I found this forum on Google. This may not be the right section so excuse me if so. I have a rather simple question though. When you take a magnifying glass on a sunny day and position it just right over a piece of paper, the paper will start to burn. Is the inverse square law (distance) the biggest factor at play in getting the paper to burn? Or is it more that due to the way the lens is positioned, it concentrates the light into a single point rather than diffuse it?
No. Yes. The simple form of the inverse square law describes what happens to light propagating freely away from its source and dispersing as it goes. When you add a lens into the picture, it no longer applies.
On a camera, the focal length of a lens (how close/far the lens is from the film) has something to do with the amount of light that hits the frame of film. Is that because of the inverse square law?
No. The inverse square law is about how energy spreads out from an energy source. The focal length of a lens has more to do with sharp focus than with the amount of light on the film. It tells how far the film should be from the lens for the light from a single point of the object being photographed to be focused on a single point of the film.
Burning or not will depend on several factors. The area of the lens will determine how much solar radiation is captured (based on 1kW per meter squared - which is determined by the ISL but is the same for all lenses in clear sunlight). The temperature of the hot spot will depend on its size (the optics) and the rate at which heat is conducted away from the spot. A thin piece of paper, protected from drafts will burn easier than a fat piece of cardboard (or metal).
Adding to what others have said, the inverse square law would have a role to play if you were trying to burn the paper using e.g., a naked lighbulb. Since we can approximately treat the bulb as a point source radiating in all directions, the farther you get from it the less energy you catch. When treated as one, a lens is a completely different kind of source. It most definitely does not radiate equally in all directions, so inverse square law does not apply. There are other kinds of light sources that do not obey the inverse square relationship. Think of a prefectly collimated laser beam - no matter how far you get from the source, you get the same amount of energy per area. In principle, the inverse square law does play a role when trying to burn something with a lens in the sense that as you position the lens closer to the Sun, it catches a bit more of its energy than if you put farther away(i.e., closer to the ground). That's because the Sun does radiate (approximatelly)equally in all directions, so the amount of incident energy does fall as a square of the distance. Of course, since the change of distance of a few centimetres, or even thousands of kilometres, is so minuscle as compared to the distance from the Sun, the difference in received light is absolutely and completely negligible(so it's perfectly safe to assume the energy received from the Sun on Earth is independent of distance, and all light rays coming from it are parallel).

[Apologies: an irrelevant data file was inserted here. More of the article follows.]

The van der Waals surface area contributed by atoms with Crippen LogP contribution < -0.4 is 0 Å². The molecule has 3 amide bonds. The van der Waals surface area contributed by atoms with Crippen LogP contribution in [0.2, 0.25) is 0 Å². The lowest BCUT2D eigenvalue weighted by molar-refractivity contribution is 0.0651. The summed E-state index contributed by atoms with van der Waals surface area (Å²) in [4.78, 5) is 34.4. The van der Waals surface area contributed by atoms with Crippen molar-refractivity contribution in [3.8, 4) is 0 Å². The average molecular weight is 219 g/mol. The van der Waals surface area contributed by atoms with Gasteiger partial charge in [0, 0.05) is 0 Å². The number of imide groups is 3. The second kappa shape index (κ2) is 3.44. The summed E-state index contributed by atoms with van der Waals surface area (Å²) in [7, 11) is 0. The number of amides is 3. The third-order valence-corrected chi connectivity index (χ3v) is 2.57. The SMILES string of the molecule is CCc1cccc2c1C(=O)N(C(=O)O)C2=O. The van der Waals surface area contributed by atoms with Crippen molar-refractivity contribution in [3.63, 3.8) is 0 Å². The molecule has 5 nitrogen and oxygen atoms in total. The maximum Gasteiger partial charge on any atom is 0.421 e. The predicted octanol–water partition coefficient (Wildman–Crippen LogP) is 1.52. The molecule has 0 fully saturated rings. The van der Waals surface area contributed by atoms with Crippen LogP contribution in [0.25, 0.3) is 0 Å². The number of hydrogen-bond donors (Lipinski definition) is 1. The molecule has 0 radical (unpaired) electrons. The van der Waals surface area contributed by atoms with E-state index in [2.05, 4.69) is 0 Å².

All else being equal (equal sized lens, equal distance from light source, equal distance from lens to film.), the focal length of the lens does not change the amount of light that hits the film as long as the film is large enough to catch all the light and nothing else blocks it. Focal length only changes how the light is focused.
This is not actually true. A source does not need to be isotropic for the ISL to apply. The power flux in a given direction does not affect the flux in another direction. All that is necessary is for the source to be small enough to regard as a point source. An extended source will exhibit the ISL once you get far enough away to regard it as a point source. (i.e. subtends a 'sufficiently' small angle).